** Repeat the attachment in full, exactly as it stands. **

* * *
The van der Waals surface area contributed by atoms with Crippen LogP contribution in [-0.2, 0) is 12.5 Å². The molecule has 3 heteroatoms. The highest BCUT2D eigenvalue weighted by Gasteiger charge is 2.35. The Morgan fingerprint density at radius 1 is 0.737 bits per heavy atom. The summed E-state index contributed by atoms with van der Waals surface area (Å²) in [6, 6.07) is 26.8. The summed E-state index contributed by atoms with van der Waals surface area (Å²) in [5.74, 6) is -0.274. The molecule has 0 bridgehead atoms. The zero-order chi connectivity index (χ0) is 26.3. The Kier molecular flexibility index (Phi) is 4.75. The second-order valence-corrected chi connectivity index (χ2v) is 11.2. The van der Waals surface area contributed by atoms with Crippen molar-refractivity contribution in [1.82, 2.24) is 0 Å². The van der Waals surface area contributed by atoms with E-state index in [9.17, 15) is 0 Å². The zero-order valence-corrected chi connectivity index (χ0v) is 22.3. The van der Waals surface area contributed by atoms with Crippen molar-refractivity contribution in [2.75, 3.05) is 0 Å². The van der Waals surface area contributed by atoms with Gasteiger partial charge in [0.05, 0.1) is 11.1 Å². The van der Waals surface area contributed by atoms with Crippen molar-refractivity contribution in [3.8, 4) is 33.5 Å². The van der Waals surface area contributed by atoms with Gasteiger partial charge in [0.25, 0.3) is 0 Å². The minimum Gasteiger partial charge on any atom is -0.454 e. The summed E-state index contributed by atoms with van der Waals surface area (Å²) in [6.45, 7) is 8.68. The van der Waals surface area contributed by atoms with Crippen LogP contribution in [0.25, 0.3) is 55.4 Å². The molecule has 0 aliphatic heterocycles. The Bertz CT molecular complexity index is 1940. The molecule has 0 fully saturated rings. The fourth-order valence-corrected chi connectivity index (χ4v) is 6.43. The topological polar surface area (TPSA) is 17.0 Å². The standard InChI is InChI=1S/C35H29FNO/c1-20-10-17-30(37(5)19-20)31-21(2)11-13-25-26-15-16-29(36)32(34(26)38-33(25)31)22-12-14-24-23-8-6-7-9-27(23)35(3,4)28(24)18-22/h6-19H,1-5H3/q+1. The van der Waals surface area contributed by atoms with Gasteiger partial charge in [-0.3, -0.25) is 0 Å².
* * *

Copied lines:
The van der Waals surface area contributed by atoms with Crippen LogP contribution in [-0.2, 0) is 12.5 Å². The molecule has 3 heteroatoms. The highest BCUT2D eigenvalue weighted by Gasteiger charge is 2.35. The Morgan fingerprint density at radius 1 is 0.737 bits per heavy atom. The summed E-state index contributed by atoms with van der Waals surface area (Å²) in [6, 6.07) is 26.8. The summed E-state index contributed by atoms with van der Waals surface area (Å²) in [5.74, 6) is -0.274. The molecule has 0 bridgehead atoms. The zero-order chi connectivity index (χ0) is 26.3. The Kier molecular flexibility index (Phi) is 4.75. The second-order valence-corrected chi connectivity index (χ2v) is 11.2. The van der Waals surface area contributed by atoms with Crippen molar-refractivity contribution in [1.82, 2.24) is 0 Å². The van der Waals surface area contributed by atoms with E-state index in [9.17, 15) is 0 Å². The zero-order valence-corrected chi connectivity index (χ0v) is 22.3. The van der Waals surface area contributed by atoms with Crippen molar-refractivity contribution in [2.75, 3.05) is 0 Å². The van der Waals surface area contributed by atoms with Gasteiger partial charge in [0.05, 0.1) is 11.1 Å². The van der Waals surface area contributed by atoms with Crippen molar-refractivity contribution in [3.8, 4) is 33.5 Å². The van der Waals surface area contributed by atoms with Gasteiger partial charge in [0.25, 0.3) is 0 Å². The minimum Gasteiger partial charge on any atom is -0.454 e. The summed E-state index contributed by atoms with van der Waals surface area (Å²) in [6.45, 7) is 8.68. The van der Waals surface area contributed by atoms with Crippen LogP contribution in [0.25, 0.3) is 55.4 Å². The molecule has 0 aliphatic heterocycles. The Bertz CT molecular complexity index is 1940. The molecule has 0 fully saturated rings. The fourth-order valence-corrected chi connectivity index (χ4v) is 6.43. The topological polar surface area (TPSA) is 17.0 Å². The standard InChI is InChI=1S/C35H29FNO/c1-20-10-17-30(37(5)19-20)31-21(2)11-13-25-26-15-16-29(36)32(34(26)38-33(25)31)22-12-14-24-23-8-6-7-9-27(23)35(3,4)28(24)18-22/h6-19H,1-5H3/q+1. The van der Waals surface area contributed by atoms with Gasteiger partial charge in [-0.3, -0.25) is 0 Å².